- from Statue of Liberty
It’s 1865. Professor Édouard René Lefebvre de Laboulaye is giving a dinner party at his home near Versailles, France.
He is an expert on the history of the United States, where the Civil War has just ended. Laboulaye is glad that the Union won and slavery has been abolished.
Then the conversation turns to politics. The guests recall how the French had sent soldiers, arms, ships, and money to the U.S. That helped the colonists gain independence from Great Britain. They remark on the long-standing friendship between the two nations. They also talk about their shared love of freedom. After all, between 1789 and 1792, the French had also fought for their freedom in the French Revolution and overthrown King Louis XVI.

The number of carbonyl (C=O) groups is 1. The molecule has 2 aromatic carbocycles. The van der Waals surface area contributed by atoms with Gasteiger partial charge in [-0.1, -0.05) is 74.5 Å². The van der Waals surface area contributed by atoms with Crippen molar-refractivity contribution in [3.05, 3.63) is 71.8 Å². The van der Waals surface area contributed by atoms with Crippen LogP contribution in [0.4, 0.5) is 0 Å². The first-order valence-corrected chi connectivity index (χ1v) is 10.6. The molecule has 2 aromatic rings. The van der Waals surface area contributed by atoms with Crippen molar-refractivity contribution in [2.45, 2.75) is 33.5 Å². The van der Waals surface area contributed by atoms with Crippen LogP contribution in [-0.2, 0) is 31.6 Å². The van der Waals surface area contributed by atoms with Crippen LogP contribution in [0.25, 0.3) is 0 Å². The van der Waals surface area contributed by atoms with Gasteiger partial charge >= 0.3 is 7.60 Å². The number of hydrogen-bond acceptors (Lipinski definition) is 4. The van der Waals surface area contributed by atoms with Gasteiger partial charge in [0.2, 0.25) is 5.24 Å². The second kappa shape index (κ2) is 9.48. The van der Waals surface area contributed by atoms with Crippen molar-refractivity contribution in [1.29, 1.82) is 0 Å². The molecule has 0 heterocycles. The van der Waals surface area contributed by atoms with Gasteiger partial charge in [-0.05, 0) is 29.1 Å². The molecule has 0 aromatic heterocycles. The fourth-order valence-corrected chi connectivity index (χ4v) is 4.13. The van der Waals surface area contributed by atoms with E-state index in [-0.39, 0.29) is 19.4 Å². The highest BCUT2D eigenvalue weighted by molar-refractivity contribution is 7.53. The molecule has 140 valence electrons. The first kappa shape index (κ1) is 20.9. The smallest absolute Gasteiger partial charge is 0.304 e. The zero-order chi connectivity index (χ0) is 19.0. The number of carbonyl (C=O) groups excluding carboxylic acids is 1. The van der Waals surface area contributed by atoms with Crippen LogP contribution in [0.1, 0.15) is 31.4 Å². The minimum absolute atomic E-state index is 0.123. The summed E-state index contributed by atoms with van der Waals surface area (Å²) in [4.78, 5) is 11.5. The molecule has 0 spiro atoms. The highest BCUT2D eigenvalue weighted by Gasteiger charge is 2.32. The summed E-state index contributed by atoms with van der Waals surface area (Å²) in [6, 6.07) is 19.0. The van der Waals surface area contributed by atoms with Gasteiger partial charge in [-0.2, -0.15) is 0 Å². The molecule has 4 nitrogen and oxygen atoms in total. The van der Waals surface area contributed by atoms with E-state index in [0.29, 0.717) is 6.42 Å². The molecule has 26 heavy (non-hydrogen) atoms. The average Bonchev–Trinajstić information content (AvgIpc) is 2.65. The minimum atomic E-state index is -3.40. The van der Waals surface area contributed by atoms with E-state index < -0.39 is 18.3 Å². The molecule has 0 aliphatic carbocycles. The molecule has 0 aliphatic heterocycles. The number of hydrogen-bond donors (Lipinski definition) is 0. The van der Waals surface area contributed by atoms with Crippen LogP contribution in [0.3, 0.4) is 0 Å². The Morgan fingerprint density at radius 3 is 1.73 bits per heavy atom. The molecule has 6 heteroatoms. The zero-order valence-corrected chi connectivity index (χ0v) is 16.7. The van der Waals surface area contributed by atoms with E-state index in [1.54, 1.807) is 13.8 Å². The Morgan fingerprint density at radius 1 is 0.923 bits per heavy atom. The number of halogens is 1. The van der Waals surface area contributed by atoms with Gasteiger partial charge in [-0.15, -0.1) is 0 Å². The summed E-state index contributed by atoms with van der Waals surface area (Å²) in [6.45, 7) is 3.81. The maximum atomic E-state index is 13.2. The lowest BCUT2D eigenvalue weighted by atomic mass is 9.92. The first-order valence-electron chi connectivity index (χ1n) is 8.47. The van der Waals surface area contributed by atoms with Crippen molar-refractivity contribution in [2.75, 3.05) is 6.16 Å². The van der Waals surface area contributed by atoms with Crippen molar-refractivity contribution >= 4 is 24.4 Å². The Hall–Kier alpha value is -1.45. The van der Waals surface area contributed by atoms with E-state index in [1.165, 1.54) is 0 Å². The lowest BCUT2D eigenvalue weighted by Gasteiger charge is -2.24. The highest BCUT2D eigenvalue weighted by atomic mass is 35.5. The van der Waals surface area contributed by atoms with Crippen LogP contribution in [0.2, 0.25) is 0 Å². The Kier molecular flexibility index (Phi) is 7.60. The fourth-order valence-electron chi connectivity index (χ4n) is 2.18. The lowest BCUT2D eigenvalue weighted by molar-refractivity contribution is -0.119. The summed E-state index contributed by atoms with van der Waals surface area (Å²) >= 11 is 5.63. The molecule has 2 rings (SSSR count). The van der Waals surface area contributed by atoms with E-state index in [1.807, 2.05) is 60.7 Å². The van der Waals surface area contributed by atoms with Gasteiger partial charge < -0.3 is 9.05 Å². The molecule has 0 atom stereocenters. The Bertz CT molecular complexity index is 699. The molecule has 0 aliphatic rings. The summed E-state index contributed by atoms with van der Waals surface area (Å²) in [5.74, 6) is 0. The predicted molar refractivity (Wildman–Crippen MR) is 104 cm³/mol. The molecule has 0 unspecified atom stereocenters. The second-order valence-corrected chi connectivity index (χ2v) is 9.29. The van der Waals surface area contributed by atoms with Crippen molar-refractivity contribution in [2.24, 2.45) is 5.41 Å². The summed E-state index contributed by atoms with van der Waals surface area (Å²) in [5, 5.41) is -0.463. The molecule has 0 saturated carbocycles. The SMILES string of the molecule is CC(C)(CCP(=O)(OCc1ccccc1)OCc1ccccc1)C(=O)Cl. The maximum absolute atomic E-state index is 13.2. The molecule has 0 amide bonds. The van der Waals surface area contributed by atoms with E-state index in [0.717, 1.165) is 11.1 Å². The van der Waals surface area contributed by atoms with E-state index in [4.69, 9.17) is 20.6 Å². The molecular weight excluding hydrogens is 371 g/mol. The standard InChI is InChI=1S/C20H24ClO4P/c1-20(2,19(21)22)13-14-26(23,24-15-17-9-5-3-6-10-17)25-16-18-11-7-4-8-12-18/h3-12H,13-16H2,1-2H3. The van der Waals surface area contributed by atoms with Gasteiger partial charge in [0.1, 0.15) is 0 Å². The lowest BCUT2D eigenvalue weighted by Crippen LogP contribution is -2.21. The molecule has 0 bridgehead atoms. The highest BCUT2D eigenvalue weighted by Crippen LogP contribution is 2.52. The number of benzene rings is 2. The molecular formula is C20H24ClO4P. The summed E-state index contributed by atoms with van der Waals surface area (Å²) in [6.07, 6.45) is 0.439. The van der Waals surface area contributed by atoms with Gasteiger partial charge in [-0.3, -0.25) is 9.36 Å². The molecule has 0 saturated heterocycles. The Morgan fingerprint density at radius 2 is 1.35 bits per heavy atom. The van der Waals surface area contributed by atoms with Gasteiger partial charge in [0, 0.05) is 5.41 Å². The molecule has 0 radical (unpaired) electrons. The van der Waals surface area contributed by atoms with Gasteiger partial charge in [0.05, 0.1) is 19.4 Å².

Suddenly, Laboulaye has a surprising idea. Why not honor the ideal of democracy and build a monument as a gift from the people of France to the people of the U.S.?
That was the beginning of what would become a 21-year labor of love. That surprising idea became the most powerful symbol of freedom in the world.